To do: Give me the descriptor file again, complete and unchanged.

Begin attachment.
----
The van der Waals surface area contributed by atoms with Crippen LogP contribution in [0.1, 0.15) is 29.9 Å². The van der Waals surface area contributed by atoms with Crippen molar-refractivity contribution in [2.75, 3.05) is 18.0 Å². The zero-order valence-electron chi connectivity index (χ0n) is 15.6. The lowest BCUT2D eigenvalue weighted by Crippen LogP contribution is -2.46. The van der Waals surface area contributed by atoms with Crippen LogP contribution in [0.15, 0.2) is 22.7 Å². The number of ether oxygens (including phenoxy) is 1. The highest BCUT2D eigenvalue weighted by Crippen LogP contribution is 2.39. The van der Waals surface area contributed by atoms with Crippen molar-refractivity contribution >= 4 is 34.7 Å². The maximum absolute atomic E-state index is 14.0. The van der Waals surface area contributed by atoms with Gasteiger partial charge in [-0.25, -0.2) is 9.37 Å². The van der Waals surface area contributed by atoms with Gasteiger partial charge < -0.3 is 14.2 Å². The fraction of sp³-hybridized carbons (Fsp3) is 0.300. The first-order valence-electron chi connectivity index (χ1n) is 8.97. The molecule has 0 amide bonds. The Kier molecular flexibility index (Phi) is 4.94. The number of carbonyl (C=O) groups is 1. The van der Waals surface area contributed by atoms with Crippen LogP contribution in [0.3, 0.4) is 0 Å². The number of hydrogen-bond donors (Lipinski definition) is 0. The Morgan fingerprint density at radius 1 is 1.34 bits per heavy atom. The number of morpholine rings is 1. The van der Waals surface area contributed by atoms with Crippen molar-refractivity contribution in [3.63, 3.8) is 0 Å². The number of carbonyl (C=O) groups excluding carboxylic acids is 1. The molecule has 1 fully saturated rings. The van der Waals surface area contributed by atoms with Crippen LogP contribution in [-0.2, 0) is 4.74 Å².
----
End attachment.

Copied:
The van der Waals surface area contributed by atoms with Crippen LogP contribution in [0.1, 0.15) is 29.9 Å². The van der Waals surface area contributed by atoms with Crippen molar-refractivity contribution in [2.75, 3.05) is 18.0 Å². The zero-order valence-electron chi connectivity index (χ0n) is 15.6. The lowest BCUT2D eigenvalue weighted by Crippen LogP contribution is -2.46. The van der Waals surface area contributed by atoms with Crippen LogP contribution in [0.15, 0.2) is 22.7 Å². The number of ether oxygens (including phenoxy) is 1. The highest BCUT2D eigenvalue weighted by Crippen LogP contribution is 2.39. The van der Waals surface area contributed by atoms with Crippen molar-refractivity contribution >= 4 is 34.7 Å². The maximum absolute atomic E-state index is 14.0. The van der Waals surface area contributed by atoms with Gasteiger partial charge in [-0.25, -0.2) is 9.37 Å². The van der Waals surface area contributed by atoms with Gasteiger partial charge < -0.3 is 14.2 Å². The fraction of sp³-hybridized carbons (Fsp3) is 0.300. The first-order valence-electron chi connectivity index (χ1n) is 8.97. The molecule has 0 amide bonds. The Kier molecular flexibility index (Phi) is 4.94. The number of carbonyl (C=O) groups is 1. The van der Waals surface area contributed by atoms with Crippen LogP contribution in [0.3, 0.4) is 0 Å². The number of hydrogen-bond donors (Lipinski definition) is 0. The Morgan fingerprint density at radius 1 is 1.34 bits per heavy atom. The number of morpholine rings is 1. The van der Waals surface area contributed by atoms with Crippen molar-refractivity contribution in [3.63, 3.8) is 0 Å². The number of carbonyl (C=O) groups excluding carboxylic acids is 1. The molecule has 1 fully saturated rings. The van der Waals surface area contributed by atoms with Crippen LogP contribution in [-0.2, 0) is 4.74 Å².